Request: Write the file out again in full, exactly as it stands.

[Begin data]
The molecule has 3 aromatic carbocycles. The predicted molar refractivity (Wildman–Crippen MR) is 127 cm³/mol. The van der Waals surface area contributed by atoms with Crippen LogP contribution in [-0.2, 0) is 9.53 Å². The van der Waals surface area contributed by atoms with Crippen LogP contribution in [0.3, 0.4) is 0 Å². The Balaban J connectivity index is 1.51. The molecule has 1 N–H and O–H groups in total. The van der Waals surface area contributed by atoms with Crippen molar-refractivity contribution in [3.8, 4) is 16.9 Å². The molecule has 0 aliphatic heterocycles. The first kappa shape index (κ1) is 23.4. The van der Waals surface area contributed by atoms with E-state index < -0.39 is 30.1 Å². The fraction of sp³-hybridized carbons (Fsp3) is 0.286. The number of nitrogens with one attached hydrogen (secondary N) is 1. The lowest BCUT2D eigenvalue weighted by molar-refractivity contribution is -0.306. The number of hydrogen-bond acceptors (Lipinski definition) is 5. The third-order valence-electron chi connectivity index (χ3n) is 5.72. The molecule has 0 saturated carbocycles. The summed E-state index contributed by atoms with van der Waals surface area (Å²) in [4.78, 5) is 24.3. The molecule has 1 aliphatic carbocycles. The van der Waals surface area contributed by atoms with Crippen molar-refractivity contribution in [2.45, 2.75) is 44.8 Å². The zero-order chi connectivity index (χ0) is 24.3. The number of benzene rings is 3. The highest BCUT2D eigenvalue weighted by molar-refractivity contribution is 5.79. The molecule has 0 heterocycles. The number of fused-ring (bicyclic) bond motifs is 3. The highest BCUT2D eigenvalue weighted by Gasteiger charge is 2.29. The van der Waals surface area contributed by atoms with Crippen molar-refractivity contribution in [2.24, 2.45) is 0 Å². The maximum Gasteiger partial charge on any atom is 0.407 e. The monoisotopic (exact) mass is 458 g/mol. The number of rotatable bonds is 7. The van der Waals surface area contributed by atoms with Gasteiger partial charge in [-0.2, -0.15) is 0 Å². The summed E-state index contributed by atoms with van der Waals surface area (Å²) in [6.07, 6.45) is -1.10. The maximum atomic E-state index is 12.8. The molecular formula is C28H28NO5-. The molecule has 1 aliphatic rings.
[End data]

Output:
The molecule has 3 aromatic carbocycles. The predicted molar refractivity (Wildman–Crippen MR) is 127 cm³/mol. The van der Waals surface area contributed by atoms with Crippen LogP contribution in [-0.2, 0) is 9.53 Å². The van der Waals surface area contributed by atoms with Crippen LogP contribution in [0.3, 0.4) is 0 Å². The Balaban J connectivity index is 1.51. The molecule has 1 N–H and O–H groups in total. The van der Waals surface area contributed by atoms with Crippen molar-refractivity contribution in [3.8, 4) is 16.9 Å². The molecule has 0 aliphatic heterocycles. The first kappa shape index (κ1) is 23.4. The van der Waals surface area contributed by atoms with E-state index < -0.39 is 30.1 Å². The fraction of sp³-hybridized carbons (Fsp3) is 0.286. The number of nitrogens with one attached hydrogen (secondary N) is 1. The lowest BCUT2D eigenvalue weighted by molar-refractivity contribution is -0.306. The number of hydrogen-bond acceptors (Lipinski definition) is 5. The third-order valence-electron chi connectivity index (χ3n) is 5.72. The molecule has 0 saturated carbocycles. The summed E-state index contributed by atoms with van der Waals surface area (Å²) in [4.78, 5) is 24.3. The molecule has 1 aliphatic carbocycles. The van der Waals surface area contributed by atoms with Crippen molar-refractivity contribution in [2.45, 2.75) is 44.8 Å². The zero-order chi connectivity index (χ0) is 24.3. The number of benzene rings is 3. The highest BCUT2D eigenvalue weighted by molar-refractivity contribution is 5.79. The molecule has 0 heterocycles. The number of fused-ring (bicyclic) bond motifs is 3. The highest BCUT2D eigenvalue weighted by Gasteiger charge is 2.29. The van der Waals surface area contributed by atoms with Crippen molar-refractivity contribution in [2.24, 2.45) is 0 Å². The maximum Gasteiger partial charge on any atom is 0.407 e. The monoisotopic (exact) mass is 458 g/mol. The number of rotatable bonds is 7. The van der Waals surface area contributed by atoms with Gasteiger partial charge in [-0.2, -0.15) is 0 Å². The summed E-state index contributed by atoms with van der Waals surface area (Å²) in [6.07, 6.45) is -1.10. The maximum atomic E-state index is 12.8. The molecular formula is C28H28NO5-. The molecule has 1 aliphatic rings.